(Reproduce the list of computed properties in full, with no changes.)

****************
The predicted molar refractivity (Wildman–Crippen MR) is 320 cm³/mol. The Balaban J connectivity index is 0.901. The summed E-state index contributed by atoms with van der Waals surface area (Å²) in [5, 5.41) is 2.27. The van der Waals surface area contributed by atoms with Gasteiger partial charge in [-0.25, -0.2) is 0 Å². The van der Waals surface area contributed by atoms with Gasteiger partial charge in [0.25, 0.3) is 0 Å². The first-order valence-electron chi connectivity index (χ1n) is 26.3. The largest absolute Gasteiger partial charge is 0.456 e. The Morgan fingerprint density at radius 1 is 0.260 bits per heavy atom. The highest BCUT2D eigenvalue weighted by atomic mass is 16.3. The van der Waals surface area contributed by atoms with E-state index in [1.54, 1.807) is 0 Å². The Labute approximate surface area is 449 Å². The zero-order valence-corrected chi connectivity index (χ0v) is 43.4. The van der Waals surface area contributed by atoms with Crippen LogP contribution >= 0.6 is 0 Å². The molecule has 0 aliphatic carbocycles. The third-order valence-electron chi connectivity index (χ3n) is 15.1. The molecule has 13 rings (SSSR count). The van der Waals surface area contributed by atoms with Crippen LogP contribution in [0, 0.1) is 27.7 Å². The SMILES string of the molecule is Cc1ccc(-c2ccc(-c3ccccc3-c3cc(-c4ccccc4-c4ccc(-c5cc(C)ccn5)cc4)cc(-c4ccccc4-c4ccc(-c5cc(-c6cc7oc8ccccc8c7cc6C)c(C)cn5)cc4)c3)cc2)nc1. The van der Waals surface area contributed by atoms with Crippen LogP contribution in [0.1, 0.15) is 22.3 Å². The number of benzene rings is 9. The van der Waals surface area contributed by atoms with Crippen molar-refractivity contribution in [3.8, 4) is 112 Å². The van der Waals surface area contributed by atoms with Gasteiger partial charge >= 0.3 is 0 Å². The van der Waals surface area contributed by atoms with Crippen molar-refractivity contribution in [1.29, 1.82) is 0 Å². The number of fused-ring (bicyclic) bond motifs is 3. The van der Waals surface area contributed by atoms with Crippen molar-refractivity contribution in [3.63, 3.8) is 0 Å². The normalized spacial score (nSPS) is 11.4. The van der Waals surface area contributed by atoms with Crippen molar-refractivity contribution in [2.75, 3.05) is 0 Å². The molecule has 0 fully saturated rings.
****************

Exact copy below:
The predicted molar refractivity (Wildman–Crippen MR) is 320 cm³/mol. The Balaban J connectivity index is 0.901. The summed E-state index contributed by atoms with van der Waals surface area (Å²) in [5, 5.41) is 2.27. The van der Waals surface area contributed by atoms with Gasteiger partial charge in [-0.25, -0.2) is 0 Å². The van der Waals surface area contributed by atoms with Gasteiger partial charge in [0.25, 0.3) is 0 Å². The first-order valence-electron chi connectivity index (χ1n) is 26.3. The largest absolute Gasteiger partial charge is 0.456 e. The Morgan fingerprint density at radius 1 is 0.260 bits per heavy atom. The highest BCUT2D eigenvalue weighted by atomic mass is 16.3. The van der Waals surface area contributed by atoms with E-state index in [1.54, 1.807) is 0 Å². The Labute approximate surface area is 449 Å². The zero-order valence-corrected chi connectivity index (χ0v) is 43.4. The van der Waals surface area contributed by atoms with Crippen LogP contribution >= 0.6 is 0 Å². The molecule has 0 aliphatic carbocycles. The third-order valence-electron chi connectivity index (χ3n) is 15.1. The molecule has 13 rings (SSSR count). The van der Waals surface area contributed by atoms with Crippen LogP contribution in [0, 0.1) is 27.7 Å². The SMILES string of the molecule is Cc1ccc(-c2ccc(-c3ccccc3-c3cc(-c4ccccc4-c4ccc(-c5cc(C)ccn5)cc4)cc(-c4ccccc4-c4ccc(-c5cc(-c6cc7oc8ccccc8c7cc6C)c(C)cn5)cc4)c3)cc2)nc1. The van der Waals surface area contributed by atoms with Crippen LogP contribution in [0.1, 0.15) is 22.3 Å². The number of benzene rings is 9. The van der Waals surface area contributed by atoms with Crippen molar-refractivity contribution in [3.8, 4) is 112 Å². The van der Waals surface area contributed by atoms with Gasteiger partial charge >= 0.3 is 0 Å². The van der Waals surface area contributed by atoms with Crippen molar-refractivity contribution in [1.29, 1.82) is 0 Å². The number of fused-ring (bicyclic) bond motifs is 3. The van der Waals surface area contributed by atoms with Crippen molar-refractivity contribution in [3.63, 3.8) is 0 Å². The normalized spacial score (nSPS) is 11.4. The van der Waals surface area contributed by atoms with Crippen molar-refractivity contribution in [2.75, 3.05) is 0 Å². The molecule has 0 fully saturated rings.